The Seed&Spark Blog

Film Crowdfunding
Crowdfunding Champs: Inside The Beauty Bubble

August 23, 2021

• Bri Castellini

Cheryl Bookout and Cheri Gaulke raised $16,660 for their short documentary, Inside the Beauty Bubble. It follows "hairstorian" Jeff Hafler, his family, and his Joshua Tree roadside attraction featuring 3000 vintage beauty artifacts.



What’s something you wish you’d known before you launched?


Our campaign page was text heavy. In hindsight (and for our next campaign) we will go lighter on the text and share more with visuals and media. We created two short videos for Inside the Beauty Bubble, a crowdfunding pitch and a film trailer. It had been our intention to put the trailer in the body of the campaign page but had technical difficulties making this happen. Based on this, and feedback from our supporters, the pitch video is critical and in our opinion really is one of the most important pieces of the campaign. We thought having two videos would be helpful but realized that one short but strong video is best. From our own experience of supporting other campaigns, we noticed we mostly watched the video (which either convinced us or not whether to support), then we jumped over to the incentives. The body text seemed a lot less crucial, and again shorter is better than longer.



What’s something during crowdfunding that surprised you?


Our team knew that rounding-up personal contacts for the initial crowdfunding outreach was going to be time consuming. Plus, developing an efficient way to organize our outreach and follow-ups would be key. This took far longer than we anticipated - even though you warned us! We used Airtable for some record keeping and that proved useful to the team.


Our mailing lists were not in the best shape. But the campaign gave us a kick in the butt to do some clean-up which we knew would be helpful for our next campaign. We knew going into this that we wanted to do a campaign for a feature and that would be a big task. So raising funds for a short doc was a way to get our feet wet.


We dreaded the amount of individual emails that we would have to write, but found that once you accept that it’s got to be done, it was a pleasurable meditation on friendship. It gave us a chance to reconnect with people from our past and present, to check-in at a time when we were all feeling isolated. We created a form letter (email) but each of us personalized the first paragraph to every single recipient. People often responded with a friendly email back and a pledge!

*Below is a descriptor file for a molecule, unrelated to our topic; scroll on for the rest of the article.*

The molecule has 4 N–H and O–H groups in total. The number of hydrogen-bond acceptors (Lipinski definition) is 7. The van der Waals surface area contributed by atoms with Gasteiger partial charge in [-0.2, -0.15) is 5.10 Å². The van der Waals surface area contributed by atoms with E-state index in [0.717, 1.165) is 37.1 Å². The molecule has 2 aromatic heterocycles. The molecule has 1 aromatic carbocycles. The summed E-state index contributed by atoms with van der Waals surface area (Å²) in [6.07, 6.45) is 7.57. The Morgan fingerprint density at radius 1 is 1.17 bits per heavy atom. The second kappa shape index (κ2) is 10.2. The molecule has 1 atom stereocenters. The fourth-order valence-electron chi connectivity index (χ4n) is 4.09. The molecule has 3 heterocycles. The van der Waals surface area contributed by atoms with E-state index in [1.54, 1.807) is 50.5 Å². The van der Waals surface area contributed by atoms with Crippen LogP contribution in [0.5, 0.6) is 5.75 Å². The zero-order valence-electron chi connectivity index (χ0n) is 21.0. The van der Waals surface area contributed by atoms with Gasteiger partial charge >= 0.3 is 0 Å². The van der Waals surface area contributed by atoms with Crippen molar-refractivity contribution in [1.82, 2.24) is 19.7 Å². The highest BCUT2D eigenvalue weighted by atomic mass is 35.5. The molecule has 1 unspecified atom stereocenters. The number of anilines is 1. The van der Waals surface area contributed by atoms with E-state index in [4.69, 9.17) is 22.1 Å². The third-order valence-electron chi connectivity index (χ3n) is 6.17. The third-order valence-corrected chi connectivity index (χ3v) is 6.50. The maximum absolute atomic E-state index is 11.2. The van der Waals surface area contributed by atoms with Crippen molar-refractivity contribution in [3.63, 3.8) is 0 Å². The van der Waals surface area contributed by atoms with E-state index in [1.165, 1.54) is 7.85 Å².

Coming up with the incentives for our contributors was a bit of a challenge. Do you create stuff (which costs money and who needs more stuff anyway?) or do you create experiences (which in a time of COVID is also a challenge). This is something that is very important and we labored over fun incentives that would not be too labor or cash intensive for us. We learned the personalized social media shoutouts were well received and people loved sharing them with their friends on their various social accounts. One incentive that we had fun with was creating custom portraits of supporters in vintage hairdos -- Beehive, Flip or Pompadour. Some people liked them so much they made them their Facebook profile photo.




What advice would you give interested crowdfunders who may be apprehensive?


Go for it! Make sure you allow plenty of time to organize your campaign. Gather a team that will really pitch-in and help with the oh-so-many details. Having someone who enjoys doing social media is important so they keep the online conversation alive. But the real funds come not from social media contacts but from authentic relationships you already have with your friends, family, community, and fans.


Watch the Seed&Spark tutorial videos, attend Seed&Spark workshops, and get staff feedback and trust their good advice. The staff is really helpful!


Create a buzz about your crowdfunding before you launch so you can start with people ready to support you. Line up big contributors in advance so they give your campaign some early success. Money attracts money! Social media is great, but nothing beats personal outreach every chance you get. The crowdfunding phase of your filmmaking adventure is fun if you go into it prepared.